Every week, Sidney and I talk about the things a mentor talks to a mentee about. Sometimes it’s via text, sometimes it’s over a salted caramel macchiato—either way, we’re committed to spending time checking in. I ask her questions about school, family, and friendships. And she asks me questions about my life. (How old were you when you got married? Where did you go to college?) But often her questions target big things—faith, relationships, doubts, and Jesus. I’ve tried to make our relationship a safe place for hard questions. Sidney knows she can ask whatever she wants, with no risk of embarrassment.
Many teenagers just like Sidney don’t have a relational safe space place for asking hard questions. I have the capacity to mentor one or two teenagers in my ministry, but that’s it. So where and when can the rest of them ask difficult questions and get the kind of support that I’m able to give to Sidney?
We’ve tried to target that problem, in part, by installing a question box in our youth room. A question box (either physical or digital) gives every student a safe way to ask a burning question, anonymously.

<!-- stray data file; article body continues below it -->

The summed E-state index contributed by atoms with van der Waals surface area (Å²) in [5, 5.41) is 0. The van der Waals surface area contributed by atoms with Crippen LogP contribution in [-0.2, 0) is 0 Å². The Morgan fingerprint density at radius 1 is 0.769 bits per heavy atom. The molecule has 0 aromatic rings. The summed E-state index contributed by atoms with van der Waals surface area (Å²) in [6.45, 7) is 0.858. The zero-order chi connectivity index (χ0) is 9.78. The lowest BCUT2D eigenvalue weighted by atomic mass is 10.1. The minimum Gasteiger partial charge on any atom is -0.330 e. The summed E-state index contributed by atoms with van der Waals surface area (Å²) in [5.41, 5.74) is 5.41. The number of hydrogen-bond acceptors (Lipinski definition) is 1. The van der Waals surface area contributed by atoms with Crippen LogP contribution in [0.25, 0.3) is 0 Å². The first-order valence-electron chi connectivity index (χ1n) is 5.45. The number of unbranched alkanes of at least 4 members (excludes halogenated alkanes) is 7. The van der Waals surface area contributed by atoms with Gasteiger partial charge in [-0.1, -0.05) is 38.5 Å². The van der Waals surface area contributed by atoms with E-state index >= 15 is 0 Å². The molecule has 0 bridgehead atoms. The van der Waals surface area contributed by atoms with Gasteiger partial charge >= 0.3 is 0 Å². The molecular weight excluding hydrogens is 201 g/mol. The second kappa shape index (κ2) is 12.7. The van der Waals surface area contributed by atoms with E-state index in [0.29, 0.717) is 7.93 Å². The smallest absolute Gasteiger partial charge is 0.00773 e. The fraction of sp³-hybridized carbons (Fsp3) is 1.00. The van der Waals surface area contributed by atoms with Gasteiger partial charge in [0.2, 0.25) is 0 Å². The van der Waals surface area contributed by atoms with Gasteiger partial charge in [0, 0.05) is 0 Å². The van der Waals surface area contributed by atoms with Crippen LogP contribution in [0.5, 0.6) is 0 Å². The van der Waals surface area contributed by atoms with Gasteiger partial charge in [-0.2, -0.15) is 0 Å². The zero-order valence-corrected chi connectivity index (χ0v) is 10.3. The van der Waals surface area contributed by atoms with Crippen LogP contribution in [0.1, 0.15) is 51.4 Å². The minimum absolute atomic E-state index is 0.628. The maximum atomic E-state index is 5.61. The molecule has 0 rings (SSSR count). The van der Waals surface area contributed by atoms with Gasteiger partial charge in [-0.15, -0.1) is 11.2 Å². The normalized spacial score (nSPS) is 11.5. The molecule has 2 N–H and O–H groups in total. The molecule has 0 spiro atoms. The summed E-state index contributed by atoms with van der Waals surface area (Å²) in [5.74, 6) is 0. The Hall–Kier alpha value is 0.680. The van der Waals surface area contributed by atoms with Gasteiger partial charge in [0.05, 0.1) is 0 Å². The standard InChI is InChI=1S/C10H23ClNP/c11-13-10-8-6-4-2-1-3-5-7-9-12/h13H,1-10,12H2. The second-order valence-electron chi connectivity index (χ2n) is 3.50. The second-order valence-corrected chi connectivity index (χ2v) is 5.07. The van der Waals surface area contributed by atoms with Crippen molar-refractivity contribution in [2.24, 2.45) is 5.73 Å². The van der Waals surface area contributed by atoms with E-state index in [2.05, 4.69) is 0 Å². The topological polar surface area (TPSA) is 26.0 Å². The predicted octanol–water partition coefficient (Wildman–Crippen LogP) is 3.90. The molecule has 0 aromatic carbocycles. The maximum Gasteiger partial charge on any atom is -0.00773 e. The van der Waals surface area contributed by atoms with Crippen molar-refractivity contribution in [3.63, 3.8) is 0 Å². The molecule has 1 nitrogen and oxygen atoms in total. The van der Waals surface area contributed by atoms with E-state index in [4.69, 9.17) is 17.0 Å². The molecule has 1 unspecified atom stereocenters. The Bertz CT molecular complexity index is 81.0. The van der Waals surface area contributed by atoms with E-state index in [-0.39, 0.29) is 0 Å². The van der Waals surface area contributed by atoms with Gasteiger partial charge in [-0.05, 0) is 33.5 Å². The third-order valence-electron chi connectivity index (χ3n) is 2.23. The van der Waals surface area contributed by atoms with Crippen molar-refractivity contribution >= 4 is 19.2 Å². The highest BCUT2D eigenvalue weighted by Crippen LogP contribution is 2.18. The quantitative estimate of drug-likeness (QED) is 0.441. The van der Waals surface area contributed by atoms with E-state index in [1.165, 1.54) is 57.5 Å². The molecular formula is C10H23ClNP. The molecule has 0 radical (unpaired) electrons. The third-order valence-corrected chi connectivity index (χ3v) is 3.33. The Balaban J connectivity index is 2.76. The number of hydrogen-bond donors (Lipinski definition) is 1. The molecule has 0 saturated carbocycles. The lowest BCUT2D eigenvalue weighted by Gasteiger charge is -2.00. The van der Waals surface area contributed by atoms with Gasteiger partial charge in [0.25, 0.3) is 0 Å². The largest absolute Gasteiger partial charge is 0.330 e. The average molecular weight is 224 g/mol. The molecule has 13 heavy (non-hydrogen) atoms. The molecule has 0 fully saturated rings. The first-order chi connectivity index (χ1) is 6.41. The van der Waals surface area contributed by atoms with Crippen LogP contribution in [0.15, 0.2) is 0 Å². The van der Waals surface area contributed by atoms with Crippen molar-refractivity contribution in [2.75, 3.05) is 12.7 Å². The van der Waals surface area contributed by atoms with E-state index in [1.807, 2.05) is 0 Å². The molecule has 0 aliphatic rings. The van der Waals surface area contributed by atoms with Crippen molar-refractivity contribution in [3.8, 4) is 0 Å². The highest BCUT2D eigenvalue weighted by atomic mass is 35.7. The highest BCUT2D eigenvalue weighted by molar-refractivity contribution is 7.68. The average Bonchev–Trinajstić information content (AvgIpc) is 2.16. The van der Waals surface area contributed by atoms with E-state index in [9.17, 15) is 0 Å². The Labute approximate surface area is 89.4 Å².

I like having both a digital question box and a physical box. Every Sunday night after our worship service we discuss a question from the question box. You can also post questions and discussions somewhere online so that students always have a place to engage in the conversation, whether or not they’re physically present.
If you find common themes in questions, consider spending more time on the discussion. For example, our youth ministry question box consistently attracts questions about other religions. So we decided to offer a small group on Sunday mornings to explore world religions. We didn’t want to rush through the questions, so we offered our kids something more.
Whatever format you choose, make the following things clear to your students:
1. The location of the question box.
2. How it works (make the purpose of the box clear).
3. Who can ask a question.
4. When and how questions will be discussed.
Sometimes teenagers don’t feel vulnerable enough in a group setting to ask what’s really important to them. If God is loving, why did he ever allow evil in the world? They need a safe, consistent space for these types of honest questions.